If you haven’t heard of it, Digital Banking has been the talk of the town in recent months. And just last week, 14 out of 21 applicants have been shortlisted for the second round of selection process.
But before we delve into that, here’s a quick background on the digital banking space thus far.
Quick Background on Digital Banking Singapore
Simply put, a digital bank offers the same type of banking services akin to traditional banks except it operates entirely online. Customers of a digital bank can control their finances entirely from their smartphones and computers.
Other major nations such as Japan and South Korea have already seen the set-up of digital banks. Singapore’s biggest rival in the financial sector – Hong Kong has already started issuing digital banking license in March 2019.
Hence Monetary Authority of Singapore (MAS) recognised the need for digital banking and has recently kicked off the application process (which has closed on 31 Dec 2019).
MAS will issue up to 5 digital banking licenses: 2 digital full bank and 3 digital wholesale bank licenses.
- The 2 digital full bank licensees will allow non-banking entities to take deposits from retail customers.
- Meanwhile, the 3 digital wholesale bank licenses will enable the companies to serve small and medium-sized businesses and other non-retail segments – means more for corporations.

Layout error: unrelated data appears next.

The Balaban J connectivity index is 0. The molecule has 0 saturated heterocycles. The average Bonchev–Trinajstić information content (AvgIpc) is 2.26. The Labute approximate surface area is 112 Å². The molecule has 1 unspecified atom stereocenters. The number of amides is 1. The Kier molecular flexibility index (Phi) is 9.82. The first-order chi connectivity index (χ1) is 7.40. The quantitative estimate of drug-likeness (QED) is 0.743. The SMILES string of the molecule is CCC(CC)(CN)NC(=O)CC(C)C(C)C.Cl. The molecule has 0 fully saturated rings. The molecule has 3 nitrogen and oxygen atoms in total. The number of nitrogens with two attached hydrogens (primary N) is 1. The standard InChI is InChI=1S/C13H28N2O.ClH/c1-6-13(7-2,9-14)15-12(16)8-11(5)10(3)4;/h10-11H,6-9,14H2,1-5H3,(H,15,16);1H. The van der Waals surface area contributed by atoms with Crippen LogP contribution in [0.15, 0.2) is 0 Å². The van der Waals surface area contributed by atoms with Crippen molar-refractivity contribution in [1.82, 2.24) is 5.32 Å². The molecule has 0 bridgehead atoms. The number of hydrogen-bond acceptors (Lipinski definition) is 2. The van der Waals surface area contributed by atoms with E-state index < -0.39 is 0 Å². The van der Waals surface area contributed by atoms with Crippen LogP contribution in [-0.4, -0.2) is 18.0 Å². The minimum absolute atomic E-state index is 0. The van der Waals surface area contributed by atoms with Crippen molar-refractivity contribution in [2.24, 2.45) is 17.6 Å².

Want to know more about the regulations? Click here.
5 Digital Bank License Contenders
Many renowned firms have expressed their interest in the applications of the licenses.
The firms who are interested to apply have some prerequisites to fulfill:
- three or more years of track record in operating an existing business in the technology or e-commerce field
- provide a five-year financial projection of the digital bank, which must show a path towards profitability
- MAS also requires them to be controlled by Singaporeans and headquartered in Singapore.
Below, we will split the contenders into whether they applied for Full Bank or Wholesale Banking licenses + the current status on the digital banking license application:
Latest Update [18 June 2020]
According to Todayonline, 14 successful applicants are picked out of the initial 21:
- 5 for retail banking licences – can take deposits and be like actual bank (only 2 licenses to be issued) and